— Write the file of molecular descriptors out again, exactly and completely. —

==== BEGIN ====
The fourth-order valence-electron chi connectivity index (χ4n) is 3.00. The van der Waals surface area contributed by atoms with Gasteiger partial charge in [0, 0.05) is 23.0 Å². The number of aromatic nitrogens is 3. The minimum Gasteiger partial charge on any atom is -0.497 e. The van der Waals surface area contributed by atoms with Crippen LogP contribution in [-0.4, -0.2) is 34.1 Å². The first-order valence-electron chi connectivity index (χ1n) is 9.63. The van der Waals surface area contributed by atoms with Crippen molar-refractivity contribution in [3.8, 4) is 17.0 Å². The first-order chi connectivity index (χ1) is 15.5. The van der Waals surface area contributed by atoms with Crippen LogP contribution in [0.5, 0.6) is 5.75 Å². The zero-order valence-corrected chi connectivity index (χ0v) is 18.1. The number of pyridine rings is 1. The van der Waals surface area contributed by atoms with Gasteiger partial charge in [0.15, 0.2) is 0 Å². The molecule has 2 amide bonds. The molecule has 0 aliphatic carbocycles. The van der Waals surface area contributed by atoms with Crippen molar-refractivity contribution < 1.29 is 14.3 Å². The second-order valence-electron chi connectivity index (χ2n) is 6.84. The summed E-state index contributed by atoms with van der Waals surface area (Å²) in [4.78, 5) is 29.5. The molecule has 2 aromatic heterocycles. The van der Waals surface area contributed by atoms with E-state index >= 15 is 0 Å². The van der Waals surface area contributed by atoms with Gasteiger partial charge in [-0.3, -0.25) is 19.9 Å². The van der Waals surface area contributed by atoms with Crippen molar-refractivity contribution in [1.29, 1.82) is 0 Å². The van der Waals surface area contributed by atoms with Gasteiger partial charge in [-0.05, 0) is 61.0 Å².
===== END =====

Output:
The fourth-order valence-electron chi connectivity index (χ4n) is 3.00. The van der Waals surface area contributed by atoms with Gasteiger partial charge in [0, 0.05) is 23.0 Å². The number of aromatic nitrogens is 3. The minimum Gasteiger partial charge on any atom is -0.497 e. The van der Waals surface area contributed by atoms with Crippen LogP contribution in [-0.4, -0.2) is 34.1 Å². The first-order valence-electron chi connectivity index (χ1n) is 9.63. The van der Waals surface area contributed by atoms with Crippen molar-refractivity contribution in [3.8, 4) is 17.0 Å². The first-order chi connectivity index (χ1) is 15.5. The van der Waals surface area contributed by atoms with Crippen LogP contribution in [0.5, 0.6) is 5.75 Å². The zero-order valence-corrected chi connectivity index (χ0v) is 18.1. The number of pyridine rings is 1. The van der Waals surface area contributed by atoms with Gasteiger partial charge in [0.15, 0.2) is 0 Å². The molecule has 2 amide bonds. The molecule has 0 aliphatic carbocycles. The van der Waals surface area contributed by atoms with Crippen molar-refractivity contribution < 1.29 is 14.3 Å². The second-order valence-electron chi connectivity index (χ2n) is 6.84. The summed E-state index contributed by atoms with van der Waals surface area (Å²) in [4.78, 5) is 29.5. The molecule has 2 aromatic heterocycles. The van der Waals surface area contributed by atoms with E-state index >= 15 is 0 Å². The van der Waals surface area contributed by atoms with Gasteiger partial charge in [-0.3, -0.25) is 19.9 Å². The van der Waals surface area contributed by atoms with Crippen molar-refractivity contribution in [1.29, 1.82) is 0 Å². The van der Waals surface area contributed by atoms with Gasteiger partial charge in [-0.05, 0) is 61.0 Å².